An internal Department of Transportation (DOT) watchdog said on Monday that it would conduct an audit of Secretary Pete Buttigieg’s use of Federal Aviation Administration’s (FAA) taxpayer-funded jets for official trips, in addition to his predecessor’s travel, Elaine Chao.
The department’s inspector general announced it would conduct an audit to determine “whether the Office of the Secretary complied with Federal regulations, policies, and procedures regarding executive travel on DOT aircraft.” This comes after Buttigieg reportedly used taxpayer-funded aircraft for at least 18 trips across the United States and internationally.
The inspector general noted that the audit comes after Sen. Marco Rubio (R-FL) sent a letter on December 16, 2022, to the inspector general, requesting a review to determine if “Buttigieg’s travels were in compliance with all applicable regulations, policies, and procedures.”
The letter from Rubio cited a Fox News report — which used flight records, the secretary’s schedule, and additional information obtained by Americans for Public Trust (APT) — that stated Buttigieg took at least 18 trips on taxpayer-funded private jets to travel across the United States and internationally.
Rudio noted, at the time, that the total cost of Buttigieg’s globetrotting was unknown but that the FAA typically charges “federal agencies approximately $5,000 per hour to use aircraft in its fleet.” Rubio added, “If these reports are confirmed, it would represent yet another troubling example of this administration’s continued willingness to skirt basic ethics rules.”
At the time, a transportation department spokesperson told Fox News:
Secretary Buttigieg mostly travels by commercial airline, and has directed that travel and logistical decisions be grounded in efficient and responsible use of taxpayer dollars. … Given that commercial air travel is usually the cheapest way for the Secretary and his staff to travel, 108 of the 126 flights for DOT trips he has taken have been on commercial airlines.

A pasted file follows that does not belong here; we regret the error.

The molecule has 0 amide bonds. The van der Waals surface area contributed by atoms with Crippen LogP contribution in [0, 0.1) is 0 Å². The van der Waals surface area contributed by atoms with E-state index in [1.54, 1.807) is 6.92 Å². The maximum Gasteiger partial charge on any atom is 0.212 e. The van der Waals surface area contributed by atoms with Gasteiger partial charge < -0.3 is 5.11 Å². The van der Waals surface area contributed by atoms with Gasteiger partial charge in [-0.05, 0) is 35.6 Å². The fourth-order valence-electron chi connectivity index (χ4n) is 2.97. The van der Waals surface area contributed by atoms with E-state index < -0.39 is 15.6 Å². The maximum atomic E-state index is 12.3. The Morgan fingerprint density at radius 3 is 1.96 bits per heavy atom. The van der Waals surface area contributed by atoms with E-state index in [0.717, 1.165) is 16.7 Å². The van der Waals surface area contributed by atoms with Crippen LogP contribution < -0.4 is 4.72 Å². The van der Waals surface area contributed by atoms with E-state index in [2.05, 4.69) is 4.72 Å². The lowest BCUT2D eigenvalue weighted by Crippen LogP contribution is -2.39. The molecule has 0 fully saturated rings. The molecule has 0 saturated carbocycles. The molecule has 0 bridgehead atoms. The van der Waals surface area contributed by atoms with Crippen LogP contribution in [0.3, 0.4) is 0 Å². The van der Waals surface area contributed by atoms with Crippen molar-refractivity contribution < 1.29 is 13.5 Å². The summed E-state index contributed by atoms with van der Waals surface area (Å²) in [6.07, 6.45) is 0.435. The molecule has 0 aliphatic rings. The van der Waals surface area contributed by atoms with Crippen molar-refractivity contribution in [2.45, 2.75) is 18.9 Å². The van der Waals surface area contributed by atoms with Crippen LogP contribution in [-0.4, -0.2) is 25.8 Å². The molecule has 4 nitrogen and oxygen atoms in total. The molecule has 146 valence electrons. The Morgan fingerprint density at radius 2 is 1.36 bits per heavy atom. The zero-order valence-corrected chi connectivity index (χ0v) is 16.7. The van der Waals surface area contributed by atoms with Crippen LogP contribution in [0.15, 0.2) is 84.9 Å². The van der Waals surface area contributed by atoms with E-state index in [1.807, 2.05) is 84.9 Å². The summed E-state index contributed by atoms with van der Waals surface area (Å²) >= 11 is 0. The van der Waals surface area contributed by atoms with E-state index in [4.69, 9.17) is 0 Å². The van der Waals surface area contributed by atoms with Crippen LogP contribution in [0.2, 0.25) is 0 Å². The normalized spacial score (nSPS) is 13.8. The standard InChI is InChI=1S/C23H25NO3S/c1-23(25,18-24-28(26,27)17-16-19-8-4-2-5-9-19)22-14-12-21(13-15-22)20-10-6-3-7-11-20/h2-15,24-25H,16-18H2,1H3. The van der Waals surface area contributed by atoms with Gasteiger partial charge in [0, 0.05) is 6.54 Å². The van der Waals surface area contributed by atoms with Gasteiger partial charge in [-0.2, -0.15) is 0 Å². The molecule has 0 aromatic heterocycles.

However, there are some cases where it is more efficient and/or less expensive for the Secretary and accompanying personnel to fly on a 9-seater FAA plane rather than commercial flights. … Use of the FAA plane in limited, specific cases has helped to maximize efficiency and save thousands of taxpayer dollars.
It was later reported that Buttigieg made 18 flights on FAA planes over seven trips. The Washington Post reported that Buttigieg’s office said, “In all but one trip, it was less expensive to use FAA aircraft than to fly commercially” and that the “cost of the flights for Buttigieg and [the] accompanying staff was $41,905.20.”
The inspector general noted that there is “guidance” in using the fleet of taxpayer-funded aircraft operated and maintained by FAA personnel. The “guidance” states that in order to minimize the cost in addition to wear and tear, the aircraft should be used “only for official travel or on a space available basis, subject to certain policies and authorizations.”
“We will conduct an audit to determine whether the Office of the Secretary complied with Federal regulations, policies, and procedures regarding executive travel on DOT aircraft,” the inspector general said in the notice to Assistant Secretary for Administration. The audit will focus on the official trips taken since January 31, 2017 — near the start of the Trump administration.
Caitlin Sutherland, the executive director of APT, which obtained the information Fox News used for the initial report, said, “After Americans for Public Trust helped determine Secretary Buttigieg’s excessive use of taxpayer-funded government jets, we are pleased to see that his air travel is now under investigation.”
“Everyday Americans have faced unprecedented flight cancellations and disruptions, but Buttigieg has continued to fly private, even on a Coast Guard plane and even when commercial options were readily available,” Sutherland added.
Jacob Bliss is a reporter for Breitbart News. Write to him at email@example.com or follow him on Twitter @JacobMBliss.
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